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Dive Review of Sipadan Water Village in
Malaysia/Sipadan, Borneo

Sipadan Water Village, Apr, 2006,

by Linda & Ron Welf, cA, usa (Contributor Contributor 17 reports with 7 Helpful votes). Report 2515.

No photos available at this time

Ratings and Overall Comments 1 (worst) - 5 (best):

Accommodations 4 stars Food 4 stars
Service and Attitude 4 stars Environmental Sensitivity N/A
Dive Operation 4 stars Shore Diving 3 stars
Snorkeling N/A
Value for $$ N/A
Beginners 5 stars
Advanced 5 stars
Comments Our stay at the Sipadan Water Village on Mabul Island had a great combination of wall dives with pelagics and turtles on Sipadan Island in the morning and odd critters on Mabul and Kapalai Islands in the afternoon. In 9 relaxing days, we did 25 dives, 18 of which were on Sipadan. The diversity of fish was such that even repeat visits to the same dive site were enjoyable.

The Malaysian military with assault rifles have a full-time presence on Sipadan and local police boats often stopped overnight at Mabul as well. This provided a great deal of peace of mind, in view of past incidents.

Our favorite site “Barracuda Point” hosted both pelagics and colorful reef fish. The wall tapers into a sandy area, which seems to be a cleaning station for white tips. Here we watched cleaner wrasse enter shark gills and then be “coughed” out. Larger grey reef sharks were found below 80 feet. On one dive, a large leopard shark swam by twice.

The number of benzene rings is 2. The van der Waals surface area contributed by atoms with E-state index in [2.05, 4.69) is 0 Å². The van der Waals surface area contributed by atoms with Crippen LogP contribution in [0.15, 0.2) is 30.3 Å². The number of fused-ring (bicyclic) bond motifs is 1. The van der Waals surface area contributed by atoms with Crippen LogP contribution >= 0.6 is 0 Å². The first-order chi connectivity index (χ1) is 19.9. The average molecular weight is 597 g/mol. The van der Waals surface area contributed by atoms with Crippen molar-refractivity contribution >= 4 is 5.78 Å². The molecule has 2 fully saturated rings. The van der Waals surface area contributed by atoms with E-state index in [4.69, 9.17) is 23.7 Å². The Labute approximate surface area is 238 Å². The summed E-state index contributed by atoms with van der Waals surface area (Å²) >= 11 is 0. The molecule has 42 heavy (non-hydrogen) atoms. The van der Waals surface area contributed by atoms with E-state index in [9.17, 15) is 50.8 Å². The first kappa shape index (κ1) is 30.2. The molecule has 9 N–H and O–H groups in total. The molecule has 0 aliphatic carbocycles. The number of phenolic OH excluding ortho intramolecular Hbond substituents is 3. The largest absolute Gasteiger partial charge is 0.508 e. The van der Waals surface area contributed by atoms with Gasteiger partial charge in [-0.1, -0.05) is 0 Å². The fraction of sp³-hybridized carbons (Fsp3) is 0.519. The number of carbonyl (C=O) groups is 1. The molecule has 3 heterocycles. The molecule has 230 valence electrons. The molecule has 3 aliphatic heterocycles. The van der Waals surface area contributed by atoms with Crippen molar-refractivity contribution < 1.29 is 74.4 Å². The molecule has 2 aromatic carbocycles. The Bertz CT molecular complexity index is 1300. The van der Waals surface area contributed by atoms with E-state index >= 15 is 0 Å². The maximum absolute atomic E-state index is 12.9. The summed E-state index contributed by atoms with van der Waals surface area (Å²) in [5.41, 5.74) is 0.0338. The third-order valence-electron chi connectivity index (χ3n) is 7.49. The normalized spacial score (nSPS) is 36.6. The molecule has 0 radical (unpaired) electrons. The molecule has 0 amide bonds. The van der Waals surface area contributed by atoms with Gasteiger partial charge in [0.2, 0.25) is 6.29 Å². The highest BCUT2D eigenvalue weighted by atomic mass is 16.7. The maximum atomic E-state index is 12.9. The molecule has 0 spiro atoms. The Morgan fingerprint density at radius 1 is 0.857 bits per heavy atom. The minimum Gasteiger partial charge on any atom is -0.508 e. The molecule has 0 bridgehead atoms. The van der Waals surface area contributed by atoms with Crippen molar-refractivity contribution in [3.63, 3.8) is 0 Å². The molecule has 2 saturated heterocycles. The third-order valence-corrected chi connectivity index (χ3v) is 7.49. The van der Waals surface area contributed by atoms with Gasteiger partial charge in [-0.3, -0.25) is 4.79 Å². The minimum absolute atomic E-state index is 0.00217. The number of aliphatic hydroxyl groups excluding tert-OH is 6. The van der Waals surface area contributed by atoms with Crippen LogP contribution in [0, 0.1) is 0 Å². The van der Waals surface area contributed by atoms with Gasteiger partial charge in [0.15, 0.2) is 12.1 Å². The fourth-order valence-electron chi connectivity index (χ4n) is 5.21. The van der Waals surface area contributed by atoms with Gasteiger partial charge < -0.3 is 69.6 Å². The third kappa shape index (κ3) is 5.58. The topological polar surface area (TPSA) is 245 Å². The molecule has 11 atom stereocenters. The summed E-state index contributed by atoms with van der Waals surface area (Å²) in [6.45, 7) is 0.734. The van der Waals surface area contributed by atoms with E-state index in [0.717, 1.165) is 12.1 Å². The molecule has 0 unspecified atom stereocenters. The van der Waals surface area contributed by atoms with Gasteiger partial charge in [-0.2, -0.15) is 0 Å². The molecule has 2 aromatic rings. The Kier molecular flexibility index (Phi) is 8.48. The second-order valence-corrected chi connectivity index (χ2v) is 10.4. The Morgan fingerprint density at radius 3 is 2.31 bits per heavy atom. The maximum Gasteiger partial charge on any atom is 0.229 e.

Considering the constant diver traffic on this tiny spot of ocean, the Sipadan reef looked relatively healthy, with the beat up site “Drop Off” near the boat jetty, being the notable exception. Just when we became disappointed here, over a hundred large bumphead parrotfish, unwilling to detour around us, swam a path right through our group of divers. And there were some rare small fish here too.

Chances are you will encounter a large school of some type. At a depth of only twenty feet, we were surrounded by thousands of jacks as they moved in a large circle. There were also large schools of mackerel, blue trigger, bannerfish, fusiliers, and smaller schools of barracuda, spadefish, and sweetlips.

On most Sipadan dives, we came face-to-face with sea turtles, perhaps fifteen or twenty per dive. Many turtles were sleeping on ledges and could be approached closely. White tip sharks were also a frequent sighting. In the shallows, tiny golden, pink, turquoise, and fuchsia colored fish were plentiful. This April, the titan triggerfish were building nests and if a diver got too close, they launched an attack.

There were too many fish to detail, but a few that come to mind were anemonefish (tomato, pink, orange, Clark’s and the false clown), lionfish, scorpion fish, blue ribbon eels, cuttlefish, bird wrasse, sailfin tang, fire and two-tone dartfish, rabbitfish, puffer, angelfish, checkered snapper, clown triggerfish, hawkfish, octopus, moray eel, flying gurnard, flounder, shrimp goby and blind shrimp at their shared burrows, blue-spotted ray, unicorn fish, and one lone ornate ghost pipefish.